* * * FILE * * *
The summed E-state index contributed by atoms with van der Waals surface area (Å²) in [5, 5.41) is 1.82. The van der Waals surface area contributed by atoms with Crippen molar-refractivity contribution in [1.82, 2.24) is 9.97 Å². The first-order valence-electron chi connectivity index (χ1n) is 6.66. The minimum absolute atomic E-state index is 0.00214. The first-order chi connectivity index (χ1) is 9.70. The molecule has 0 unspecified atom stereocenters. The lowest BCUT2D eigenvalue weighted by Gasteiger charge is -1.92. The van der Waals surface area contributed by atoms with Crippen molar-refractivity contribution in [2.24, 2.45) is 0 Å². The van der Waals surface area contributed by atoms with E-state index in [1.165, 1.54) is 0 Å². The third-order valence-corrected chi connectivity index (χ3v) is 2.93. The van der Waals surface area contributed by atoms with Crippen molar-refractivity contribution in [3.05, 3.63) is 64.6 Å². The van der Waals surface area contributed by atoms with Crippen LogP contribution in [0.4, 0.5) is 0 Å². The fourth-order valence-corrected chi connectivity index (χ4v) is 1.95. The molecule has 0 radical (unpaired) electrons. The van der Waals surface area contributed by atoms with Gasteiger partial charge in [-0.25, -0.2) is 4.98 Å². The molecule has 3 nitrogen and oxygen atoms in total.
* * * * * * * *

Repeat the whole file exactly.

The summed E-state index contributed by atoms with van der Waals surface area (Å²) in [5, 5.41) is 1.82. The van der Waals surface area contributed by atoms with Crippen molar-refractivity contribution in [1.82, 2.24) is 9.97 Å². The first-order valence-electron chi connectivity index (χ1n) is 6.66. The minimum absolute atomic E-state index is 0.00214. The first-order chi connectivity index (χ1) is 9.70. The molecule has 0 unspecified atom stereocenters. The lowest BCUT2D eigenvalue weighted by Gasteiger charge is -1.92. The van der Waals surface area contributed by atoms with Crippen molar-refractivity contribution in [2.24, 2.45) is 0 Å². The van der Waals surface area contributed by atoms with E-state index in [1.165, 1.54) is 0 Å². The third-order valence-corrected chi connectivity index (χ3v) is 2.93. The van der Waals surface area contributed by atoms with Crippen molar-refractivity contribution in [3.05, 3.63) is 64.6 Å². The van der Waals surface area contributed by atoms with Crippen LogP contribution in [0.4, 0.5) is 0 Å². The fourth-order valence-corrected chi connectivity index (χ4v) is 1.95. The molecule has 0 radical (unpaired) electrons. The van der Waals surface area contributed by atoms with Gasteiger partial charge in [-0.25, -0.2) is 4.98 Å². The molecule has 3 nitrogen and oxygen atoms in total.